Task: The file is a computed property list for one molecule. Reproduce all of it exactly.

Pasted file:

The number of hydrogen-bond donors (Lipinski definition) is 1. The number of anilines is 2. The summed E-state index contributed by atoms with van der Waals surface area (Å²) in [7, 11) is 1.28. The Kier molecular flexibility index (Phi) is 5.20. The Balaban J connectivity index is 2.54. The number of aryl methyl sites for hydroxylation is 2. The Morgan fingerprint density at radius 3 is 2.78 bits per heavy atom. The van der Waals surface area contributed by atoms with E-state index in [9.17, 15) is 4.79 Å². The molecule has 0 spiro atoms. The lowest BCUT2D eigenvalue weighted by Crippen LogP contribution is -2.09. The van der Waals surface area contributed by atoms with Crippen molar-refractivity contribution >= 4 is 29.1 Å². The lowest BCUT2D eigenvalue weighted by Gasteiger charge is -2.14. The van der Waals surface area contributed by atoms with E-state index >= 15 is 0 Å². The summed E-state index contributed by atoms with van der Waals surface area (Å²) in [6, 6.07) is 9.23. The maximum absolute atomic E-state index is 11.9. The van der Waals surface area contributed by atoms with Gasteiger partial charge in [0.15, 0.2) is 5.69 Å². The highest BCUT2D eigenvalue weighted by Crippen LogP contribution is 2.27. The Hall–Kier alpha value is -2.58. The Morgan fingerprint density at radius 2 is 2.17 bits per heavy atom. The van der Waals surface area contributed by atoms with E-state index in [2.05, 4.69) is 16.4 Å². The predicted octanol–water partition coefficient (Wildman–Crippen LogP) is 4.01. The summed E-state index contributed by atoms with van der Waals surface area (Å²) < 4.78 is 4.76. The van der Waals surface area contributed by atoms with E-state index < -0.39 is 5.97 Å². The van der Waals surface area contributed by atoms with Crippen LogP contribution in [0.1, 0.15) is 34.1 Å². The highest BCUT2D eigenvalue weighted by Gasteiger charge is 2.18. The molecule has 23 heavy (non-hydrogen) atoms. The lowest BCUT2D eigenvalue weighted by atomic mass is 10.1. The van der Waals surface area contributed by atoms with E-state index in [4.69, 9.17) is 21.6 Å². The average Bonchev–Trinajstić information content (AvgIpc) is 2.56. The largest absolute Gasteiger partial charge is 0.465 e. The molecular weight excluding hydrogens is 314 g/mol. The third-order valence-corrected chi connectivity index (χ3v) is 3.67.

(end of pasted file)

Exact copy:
The number of hydrogen-bond donors (Lipinski definition) is 1. The number of anilines is 2. The summed E-state index contributed by atoms with van der Waals surface area (Å²) in [7, 11) is 1.28. The Kier molecular flexibility index (Phi) is 5.20. The Balaban J connectivity index is 2.54. The number of aryl methyl sites for hydroxylation is 2. The Morgan fingerprint density at radius 3 is 2.78 bits per heavy atom. The van der Waals surface area contributed by atoms with E-state index in [9.17, 15) is 4.79 Å². The molecule has 0 spiro atoms. The lowest BCUT2D eigenvalue weighted by Crippen LogP contribution is -2.09. The van der Waals surface area contributed by atoms with Crippen molar-refractivity contribution >= 4 is 29.1 Å². The lowest BCUT2D eigenvalue weighted by Gasteiger charge is -2.14. The van der Waals surface area contributed by atoms with E-state index >= 15 is 0 Å². The summed E-state index contributed by atoms with van der Waals surface area (Å²) in [6, 6.07) is 9.23. The maximum absolute atomic E-state index is 11.9. The van der Waals surface area contributed by atoms with Gasteiger partial charge in [0.15, 0.2) is 5.69 Å². The highest BCUT2D eigenvalue weighted by Crippen LogP contribution is 2.27. The Hall–Kier alpha value is -2.58. The Morgan fingerprint density at radius 2 is 2.17 bits per heavy atom. The van der Waals surface area contributed by atoms with E-state index in [2.05, 4.69) is 16.4 Å². The predicted octanol–water partition coefficient (Wildman–Crippen LogP) is 4.01. The summed E-state index contributed by atoms with van der Waals surface area (Å²) < 4.78 is 4.76. The van der Waals surface area contributed by atoms with E-state index < -0.39 is 5.97 Å². The van der Waals surface area contributed by atoms with Crippen LogP contribution in [0.1, 0.15) is 34.1 Å². The highest BCUT2D eigenvalue weighted by Gasteiger charge is 2.18. The molecule has 23 heavy (non-hydrogen) atoms. The lowest BCUT2D eigenvalue weighted by atomic mass is 10.1. The van der Waals surface area contributed by atoms with E-state index in [4.69, 9.17) is 21.6 Å². The average Bonchev–Trinajstić information content (AvgIpc) is 2.56. The largest absolute Gasteiger partial charge is 0.465 e. The molecular weight excluding hydrogens is 314 g/mol. The third-order valence-corrected chi connectivity index (χ3v) is 3.67.